You and I both know the difference is actually 3 stops: 11EV vs 14EV. Add FPN to the Canon and the practical DR is even less.
Why are you down-playing the difference? It actually approaches an order of magnitude, if not more.
And each type of photographer is making the right decision....for them.
What is Nikon's top of the line body? Is it the D4s or is it the 810?
Hint... The D4s is $6500 and the D810 is under $3K.
Nikon's top of line camera, as well as Canon's often have lower MP than their next-in-line - hence 18MP for the 1Dx and 22 MP for the 5D MK III
the 1Ds MK III was 21MP and the 1D MK IV was 16 MP, so Canon has the history in the 1D body of having a more all around and then a Studio / high MP model. The 1Dx was sort of a change.
So sorry, from what the rumor is and what placement makes sense, if this is a high MP studio body then this is competing against the D4s and it would be 1Dx vs D4 and 1Dxs vs D4s
Something tells me Nikon fanboys don't like that comparison.
I have the Sigma 35A, and can't stop singing it's praises. Maybe i was extremely lucky, but my sample hasn't got any problems focusing, with any AF point, on my 6D. Or maybe i'm not as picky as the average CR forums user.
Anyway, i was so positively impressed by the 35A that i was almost certain i would have got the Sigma 50A as well, but i must admit that it's getting a lot more "bad focus" reports from the user, and this scared me. It could be that on a 35mm long lens the DoF is higher, thus the focusing imperfections may pass undetected, contrary to the less forgiving longer focal length of the 50A.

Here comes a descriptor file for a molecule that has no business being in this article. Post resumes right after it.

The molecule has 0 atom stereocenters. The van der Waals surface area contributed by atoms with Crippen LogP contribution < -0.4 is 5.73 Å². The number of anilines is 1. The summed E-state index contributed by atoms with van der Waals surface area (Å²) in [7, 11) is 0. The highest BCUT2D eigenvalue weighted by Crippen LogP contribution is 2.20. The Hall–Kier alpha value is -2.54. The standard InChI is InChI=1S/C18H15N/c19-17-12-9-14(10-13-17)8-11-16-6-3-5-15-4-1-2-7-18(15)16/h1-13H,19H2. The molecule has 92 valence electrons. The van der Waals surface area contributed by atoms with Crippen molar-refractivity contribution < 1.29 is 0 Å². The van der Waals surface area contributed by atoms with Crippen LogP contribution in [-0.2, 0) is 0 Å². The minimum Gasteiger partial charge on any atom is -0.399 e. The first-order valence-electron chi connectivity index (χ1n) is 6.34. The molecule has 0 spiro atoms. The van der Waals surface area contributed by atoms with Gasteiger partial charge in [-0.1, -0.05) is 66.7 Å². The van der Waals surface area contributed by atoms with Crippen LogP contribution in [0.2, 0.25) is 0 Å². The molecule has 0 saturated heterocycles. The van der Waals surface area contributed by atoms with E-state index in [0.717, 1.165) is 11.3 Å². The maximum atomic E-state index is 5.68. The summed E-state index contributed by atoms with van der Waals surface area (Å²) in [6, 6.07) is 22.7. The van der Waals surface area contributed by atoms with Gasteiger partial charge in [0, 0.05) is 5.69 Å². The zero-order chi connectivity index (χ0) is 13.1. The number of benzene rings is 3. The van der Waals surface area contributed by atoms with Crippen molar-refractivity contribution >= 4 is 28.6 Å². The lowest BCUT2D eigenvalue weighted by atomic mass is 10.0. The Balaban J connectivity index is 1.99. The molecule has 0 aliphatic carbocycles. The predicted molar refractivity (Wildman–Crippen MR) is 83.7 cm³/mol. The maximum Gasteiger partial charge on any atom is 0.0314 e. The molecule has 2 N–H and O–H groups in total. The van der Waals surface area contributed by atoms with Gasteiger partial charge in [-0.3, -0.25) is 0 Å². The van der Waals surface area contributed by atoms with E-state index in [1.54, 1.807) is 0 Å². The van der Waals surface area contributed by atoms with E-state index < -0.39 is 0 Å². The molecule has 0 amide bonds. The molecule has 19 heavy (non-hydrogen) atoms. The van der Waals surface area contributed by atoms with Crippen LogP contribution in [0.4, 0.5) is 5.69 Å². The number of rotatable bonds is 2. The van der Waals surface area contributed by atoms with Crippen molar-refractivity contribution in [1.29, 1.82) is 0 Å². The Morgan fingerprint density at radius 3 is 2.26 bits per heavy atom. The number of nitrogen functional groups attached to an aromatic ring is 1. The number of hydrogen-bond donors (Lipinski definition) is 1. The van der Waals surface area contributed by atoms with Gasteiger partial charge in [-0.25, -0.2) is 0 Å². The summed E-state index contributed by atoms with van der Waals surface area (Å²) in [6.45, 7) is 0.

I could see this. Canon has been rumored to have a high MP out in the wild and this would make sense to me to be a Pro body studio / landscape camera. I don't consider this competition to the 810, but rather squashes the D4s... you know... that is supposed to be Nikon's "flagship" camera.
Its interesting that Fred Miranda posted that he trusts the OP more than the Rumor sites. The poster is a long time FM member.
Sony's superteles are white, too. I think when you make your lenses white it means "we're really super serious about photos, guys. Super. Serious." I'm gonna guess $8k intro price.
The whiteish colour is not just for good looks. It prevents the lens from thermic expansion (e.g. from prolonged sunlight exposure), which would lead to misaligments in the barrel (even a few microns can make or break it). At least, that's what the Canon has been proclaiming for years...
Looks like fake. Front element from 14-24 Nikkor and the rest from 17-40.
Canon will never put a red ring on a hood, it will be on a body, even with integrated hood.
I reset the camera, and tried that, and it still did not work. Then, I just hit the AF mode button (the one on the back, which you press first, before pressing M-Fn to actually switch modes), and moved the joystick. That worked. So, in most AF modes, you can just move the joystick, and the selected AF point moves. But in all points mode, you have to first hit mode, then use the joystick to move the AF point? Seems very tedious...
But, it does seem to work...mostly. It does initially lock onto the subject under my selected point...but it jumps a lot. As I track, it doesn't seem to really STICK to the originally selected subject...which is kind of annoying. I am not using my 600mm lens, though, so maybe it will work better on that.